No, the proper response is to sit down with that individual and start finding out what internal processes are fulfilled by his pursuits. There's no point is trying to turn a duck into a platypus; you're doing serious harm to him, making yourself a criminal, and doing damage to the community when the faking inevitably comes out (because you will be thrown under the bus for it). Instead, you help that individual become the best damned duck that he can be; once he's got a reason, something true to who he is, to act then he won't need to be pushed to do it and he sure won't resent you for it either. Get inside his head, find what drives him, show it to him, show him how this can get him from here to there (CRITICAL ELEMENT!), and then point him in the right direction. The rest resolves itself.
- #2. What You Are Inside Only Matters Because of What It Makes You Do
He's got this backwards. What you do matters only because of what you are inside. He's so fixed on the external--his "fruit" point--that he again loses the plot. If you're not driven to do it, if what inside is irrelevant, that shows up in what you do and all competent employers know this; this is why the best workplaces are holarchic in nature, staffed one and all by people who want to be there because they believe in the work and enjoy total fulfillment in it. Having witnessed the difference many times, I cannot believe that someone who claims to be an example of it gets it so completely backwards; it makes me doubt Wong's sincerity in writing this article as it undermines his credibility to be so wrong about such a load-bearing pillar of his argument. If you don't want it, then what you do is irrelevant as it is not inside you.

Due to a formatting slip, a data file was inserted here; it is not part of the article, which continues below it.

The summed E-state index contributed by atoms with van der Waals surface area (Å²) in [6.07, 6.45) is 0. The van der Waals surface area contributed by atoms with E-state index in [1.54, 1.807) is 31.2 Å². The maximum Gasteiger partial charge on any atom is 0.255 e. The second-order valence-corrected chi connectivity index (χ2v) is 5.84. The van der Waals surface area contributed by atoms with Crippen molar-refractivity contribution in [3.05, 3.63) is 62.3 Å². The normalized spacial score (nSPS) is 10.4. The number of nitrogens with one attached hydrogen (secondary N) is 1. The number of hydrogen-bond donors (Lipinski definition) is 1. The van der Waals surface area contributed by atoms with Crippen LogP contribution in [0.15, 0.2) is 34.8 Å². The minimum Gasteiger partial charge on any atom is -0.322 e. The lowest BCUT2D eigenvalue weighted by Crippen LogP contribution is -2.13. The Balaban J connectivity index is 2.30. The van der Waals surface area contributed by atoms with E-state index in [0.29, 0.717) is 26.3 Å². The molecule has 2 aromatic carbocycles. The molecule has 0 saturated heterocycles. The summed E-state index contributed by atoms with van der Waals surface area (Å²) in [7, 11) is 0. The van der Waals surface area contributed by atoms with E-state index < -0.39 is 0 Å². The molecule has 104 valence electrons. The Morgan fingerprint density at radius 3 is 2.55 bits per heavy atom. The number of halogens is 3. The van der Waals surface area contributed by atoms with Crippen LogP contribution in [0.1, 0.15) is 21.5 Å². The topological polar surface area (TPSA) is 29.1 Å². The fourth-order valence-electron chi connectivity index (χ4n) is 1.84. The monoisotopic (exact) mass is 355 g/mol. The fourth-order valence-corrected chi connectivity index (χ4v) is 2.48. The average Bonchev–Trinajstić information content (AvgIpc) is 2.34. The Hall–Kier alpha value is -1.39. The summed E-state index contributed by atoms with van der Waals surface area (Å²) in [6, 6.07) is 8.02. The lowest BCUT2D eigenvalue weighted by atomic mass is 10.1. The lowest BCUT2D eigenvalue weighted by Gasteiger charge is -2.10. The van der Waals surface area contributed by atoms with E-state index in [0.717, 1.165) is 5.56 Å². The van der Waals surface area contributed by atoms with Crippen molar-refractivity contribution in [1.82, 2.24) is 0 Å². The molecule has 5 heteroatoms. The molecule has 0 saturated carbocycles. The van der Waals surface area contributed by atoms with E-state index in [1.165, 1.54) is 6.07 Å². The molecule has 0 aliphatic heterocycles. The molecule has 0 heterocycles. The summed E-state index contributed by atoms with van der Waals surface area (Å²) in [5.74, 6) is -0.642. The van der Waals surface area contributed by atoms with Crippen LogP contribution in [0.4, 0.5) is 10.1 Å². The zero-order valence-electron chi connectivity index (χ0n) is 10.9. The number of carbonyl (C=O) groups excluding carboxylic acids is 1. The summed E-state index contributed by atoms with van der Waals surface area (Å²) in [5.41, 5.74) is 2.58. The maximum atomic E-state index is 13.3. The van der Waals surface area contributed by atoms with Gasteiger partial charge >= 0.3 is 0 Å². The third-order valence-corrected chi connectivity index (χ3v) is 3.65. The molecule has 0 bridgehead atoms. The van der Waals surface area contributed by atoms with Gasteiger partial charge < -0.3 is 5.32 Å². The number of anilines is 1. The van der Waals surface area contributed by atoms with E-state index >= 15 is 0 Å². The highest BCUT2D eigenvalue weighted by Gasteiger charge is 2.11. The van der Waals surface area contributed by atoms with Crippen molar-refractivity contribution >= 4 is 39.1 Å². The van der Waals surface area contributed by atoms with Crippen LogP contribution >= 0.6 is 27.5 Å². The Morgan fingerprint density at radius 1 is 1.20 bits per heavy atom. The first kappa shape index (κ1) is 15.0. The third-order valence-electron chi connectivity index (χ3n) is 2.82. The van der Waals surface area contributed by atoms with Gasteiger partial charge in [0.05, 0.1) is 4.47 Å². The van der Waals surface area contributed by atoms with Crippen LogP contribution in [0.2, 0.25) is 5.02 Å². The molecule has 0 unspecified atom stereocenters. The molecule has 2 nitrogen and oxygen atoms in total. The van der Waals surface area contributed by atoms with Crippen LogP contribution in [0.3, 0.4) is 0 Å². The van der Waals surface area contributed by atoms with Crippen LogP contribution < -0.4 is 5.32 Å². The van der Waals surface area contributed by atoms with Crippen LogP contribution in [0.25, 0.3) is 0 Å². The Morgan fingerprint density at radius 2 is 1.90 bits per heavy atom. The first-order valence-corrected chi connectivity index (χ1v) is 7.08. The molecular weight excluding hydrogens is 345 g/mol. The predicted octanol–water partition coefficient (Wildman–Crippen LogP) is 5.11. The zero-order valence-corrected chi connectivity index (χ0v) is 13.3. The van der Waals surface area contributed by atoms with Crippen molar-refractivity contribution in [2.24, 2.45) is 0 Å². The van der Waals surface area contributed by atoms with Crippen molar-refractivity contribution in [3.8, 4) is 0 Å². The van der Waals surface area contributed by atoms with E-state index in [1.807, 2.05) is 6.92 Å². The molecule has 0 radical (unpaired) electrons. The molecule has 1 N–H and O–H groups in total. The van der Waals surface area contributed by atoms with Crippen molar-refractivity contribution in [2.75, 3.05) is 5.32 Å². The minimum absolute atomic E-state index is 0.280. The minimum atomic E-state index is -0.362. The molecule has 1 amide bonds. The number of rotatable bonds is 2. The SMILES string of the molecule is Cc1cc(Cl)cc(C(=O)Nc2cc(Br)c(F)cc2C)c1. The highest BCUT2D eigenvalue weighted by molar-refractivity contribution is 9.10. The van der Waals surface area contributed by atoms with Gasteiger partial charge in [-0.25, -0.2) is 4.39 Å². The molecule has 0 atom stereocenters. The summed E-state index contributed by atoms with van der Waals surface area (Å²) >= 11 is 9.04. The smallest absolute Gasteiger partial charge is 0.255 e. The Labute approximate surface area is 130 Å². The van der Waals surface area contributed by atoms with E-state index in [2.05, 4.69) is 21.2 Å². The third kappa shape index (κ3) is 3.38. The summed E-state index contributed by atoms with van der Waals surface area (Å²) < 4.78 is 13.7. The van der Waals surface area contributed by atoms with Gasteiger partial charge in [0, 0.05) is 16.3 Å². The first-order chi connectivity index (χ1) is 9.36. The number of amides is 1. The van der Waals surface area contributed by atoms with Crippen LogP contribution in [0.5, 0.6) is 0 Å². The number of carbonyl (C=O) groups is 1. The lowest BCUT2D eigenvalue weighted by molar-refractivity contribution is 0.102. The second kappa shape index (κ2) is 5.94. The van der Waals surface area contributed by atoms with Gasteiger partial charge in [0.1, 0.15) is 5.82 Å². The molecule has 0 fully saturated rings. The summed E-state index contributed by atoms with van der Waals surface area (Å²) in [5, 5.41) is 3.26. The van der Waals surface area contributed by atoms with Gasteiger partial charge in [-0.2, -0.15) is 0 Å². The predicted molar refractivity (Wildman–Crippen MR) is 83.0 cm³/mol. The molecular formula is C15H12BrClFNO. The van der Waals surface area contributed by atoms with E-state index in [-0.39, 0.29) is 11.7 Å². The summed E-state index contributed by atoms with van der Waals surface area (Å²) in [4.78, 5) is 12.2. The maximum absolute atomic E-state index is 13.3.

- #1: Everything Inside You Will Fight Improvement
Almost correct. He's got the point about needing to modify your social environment to remove toxic connections and other obstacles, especially the internal ones, but that again misses the real point: if you want it, then inside and outside will become in accord and you will WANT to remove all obstacles to your improvement.
The other error here is that, as he did above, he dismisses the possibility that the world has nothing to offer to you. If there is nothing out there to get, then there is no need to make improvements; what you have is enough, and all you need to do is ensure that the logistics will endure. He makes no allowance for contentment; for most people, "good enough" really is good enough. This is not a bad thing.
His position presumes that status-seeking is healthy, that exploitation is normative as well as sustainable and desirable, and that the only benefits are those that feed into a short-term sort of economic thinking. None of this is true, as those of us who've been paying attention see quite clearly. Wong's so close so often that I'm a bit dismayed at how wrong he is with this article; had he paid greater respect to the spiritual dimensions of this matter, he would have nailed it time and again.
So, a summary: the real truth is that this life seeks competent co-creators, and therefore what you need to bring to the table is an array of demonstrations of that competency; these can only come from an honest assessment of who you are, fueled by an earnest and honest passion that can be mistaken for naivety by the damaged and predatory out there, and that results in masteries of a sort that mere economic thought can never achieve. If these are present, difficulties will melt like butter; if not, you can never be more than a shadow of your true self, unable to participate fully in what this life has to offer. Ignore this spiritual core of existence at your peril.